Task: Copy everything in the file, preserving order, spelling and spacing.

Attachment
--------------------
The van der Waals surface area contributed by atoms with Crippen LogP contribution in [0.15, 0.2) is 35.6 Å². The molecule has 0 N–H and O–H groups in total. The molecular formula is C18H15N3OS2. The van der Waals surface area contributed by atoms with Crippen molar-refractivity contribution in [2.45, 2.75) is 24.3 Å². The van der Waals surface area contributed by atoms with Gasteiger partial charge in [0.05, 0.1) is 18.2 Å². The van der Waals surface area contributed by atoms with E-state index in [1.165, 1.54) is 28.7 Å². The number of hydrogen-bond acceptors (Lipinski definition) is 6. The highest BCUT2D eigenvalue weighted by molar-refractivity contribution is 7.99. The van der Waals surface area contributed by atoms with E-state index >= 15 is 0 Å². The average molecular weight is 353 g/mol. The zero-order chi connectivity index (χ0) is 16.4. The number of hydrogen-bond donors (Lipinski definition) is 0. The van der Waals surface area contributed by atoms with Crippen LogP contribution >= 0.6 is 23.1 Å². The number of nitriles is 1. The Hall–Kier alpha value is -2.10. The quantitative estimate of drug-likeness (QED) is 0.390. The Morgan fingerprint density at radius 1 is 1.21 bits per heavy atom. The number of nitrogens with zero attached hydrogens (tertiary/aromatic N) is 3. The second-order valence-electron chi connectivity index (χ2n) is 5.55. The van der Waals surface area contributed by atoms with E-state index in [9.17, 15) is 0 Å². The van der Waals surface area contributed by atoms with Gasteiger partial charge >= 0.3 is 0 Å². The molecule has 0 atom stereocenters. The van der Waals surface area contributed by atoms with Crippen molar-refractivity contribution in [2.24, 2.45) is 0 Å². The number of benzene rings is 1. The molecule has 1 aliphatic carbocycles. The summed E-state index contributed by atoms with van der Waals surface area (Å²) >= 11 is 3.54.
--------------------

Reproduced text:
The van der Waals surface area contributed by atoms with Crippen LogP contribution in [0.15, 0.2) is 35.6 Å². The molecule has 0 N–H and O–H groups in total. The molecular formula is C18H15N3OS2. The van der Waals surface area contributed by atoms with Crippen molar-refractivity contribution in [2.45, 2.75) is 24.3 Å². The van der Waals surface area contributed by atoms with Gasteiger partial charge in [0.05, 0.1) is 18.2 Å². The van der Waals surface area contributed by atoms with E-state index in [1.165, 1.54) is 28.7 Å². The number of hydrogen-bond acceptors (Lipinski definition) is 6. The highest BCUT2D eigenvalue weighted by molar-refractivity contribution is 7.99. The van der Waals surface area contributed by atoms with E-state index >= 15 is 0 Å². The average molecular weight is 353 g/mol. The zero-order chi connectivity index (χ0) is 16.4. The number of hydrogen-bond donors (Lipinski definition) is 0. The van der Waals surface area contributed by atoms with Crippen LogP contribution >= 0.6 is 23.1 Å². The number of nitriles is 1. The Hall–Kier alpha value is -2.10. The quantitative estimate of drug-likeness (QED) is 0.390. The Morgan fingerprint density at radius 1 is 1.21 bits per heavy atom. The number of nitrogens with zero attached hydrogens (tertiary/aromatic N) is 3. The second-order valence-electron chi connectivity index (χ2n) is 5.55. The van der Waals surface area contributed by atoms with E-state index in [9.17, 15) is 0 Å². The van der Waals surface area contributed by atoms with Gasteiger partial charge >= 0.3 is 0 Å². The molecule has 0 atom stereocenters. The van der Waals surface area contributed by atoms with Crippen molar-refractivity contribution in [2.24, 2.45) is 0 Å². The number of benzene rings is 1. The molecule has 1 aliphatic carbocycles. The summed E-state index contributed by atoms with van der Waals surface area (Å²) >= 11 is 3.54.